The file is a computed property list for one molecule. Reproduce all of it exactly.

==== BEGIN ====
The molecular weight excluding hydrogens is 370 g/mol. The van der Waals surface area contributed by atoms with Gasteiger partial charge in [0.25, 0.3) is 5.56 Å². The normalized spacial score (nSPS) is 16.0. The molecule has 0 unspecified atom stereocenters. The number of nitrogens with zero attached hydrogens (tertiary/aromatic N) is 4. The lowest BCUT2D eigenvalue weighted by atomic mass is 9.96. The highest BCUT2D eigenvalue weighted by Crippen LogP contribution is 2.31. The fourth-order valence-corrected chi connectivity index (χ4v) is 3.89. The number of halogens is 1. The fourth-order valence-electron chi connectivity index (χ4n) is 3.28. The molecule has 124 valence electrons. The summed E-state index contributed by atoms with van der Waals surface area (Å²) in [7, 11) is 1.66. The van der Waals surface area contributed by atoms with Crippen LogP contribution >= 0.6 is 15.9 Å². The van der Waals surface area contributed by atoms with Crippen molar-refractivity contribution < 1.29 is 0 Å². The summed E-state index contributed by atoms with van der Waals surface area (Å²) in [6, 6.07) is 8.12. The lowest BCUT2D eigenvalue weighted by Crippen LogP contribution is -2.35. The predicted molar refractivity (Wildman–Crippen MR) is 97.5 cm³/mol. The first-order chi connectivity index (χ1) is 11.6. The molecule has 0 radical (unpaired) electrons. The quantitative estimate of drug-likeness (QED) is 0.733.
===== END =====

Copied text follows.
The molecular weight excluding hydrogens is 370 g/mol. The van der Waals surface area contributed by atoms with Gasteiger partial charge in [0.25, 0.3) is 5.56 Å². The normalized spacial score (nSPS) is 16.0. The molecule has 0 unspecified atom stereocenters. The number of nitrogens with zero attached hydrogens (tertiary/aromatic N) is 4. The lowest BCUT2D eigenvalue weighted by atomic mass is 9.96. The highest BCUT2D eigenvalue weighted by Crippen LogP contribution is 2.31. The fourth-order valence-corrected chi connectivity index (χ4v) is 3.89. The number of halogens is 1. The fourth-order valence-electron chi connectivity index (χ4n) is 3.28. The molecule has 124 valence electrons. The summed E-state index contributed by atoms with van der Waals surface area (Å²) in [7, 11) is 1.66. The van der Waals surface area contributed by atoms with Crippen LogP contribution >= 0.6 is 15.9 Å². The van der Waals surface area contributed by atoms with Crippen molar-refractivity contribution < 1.29 is 0 Å². The summed E-state index contributed by atoms with van der Waals surface area (Å²) in [6, 6.07) is 8.12. The lowest BCUT2D eigenvalue weighted by Crippen LogP contribution is -2.35. The predicted molar refractivity (Wildman–Crippen MR) is 97.5 cm³/mol. The first-order chi connectivity index (χ1) is 11.6. The molecule has 0 radical (unpaired) electrons. The quantitative estimate of drug-likeness (QED) is 0.733.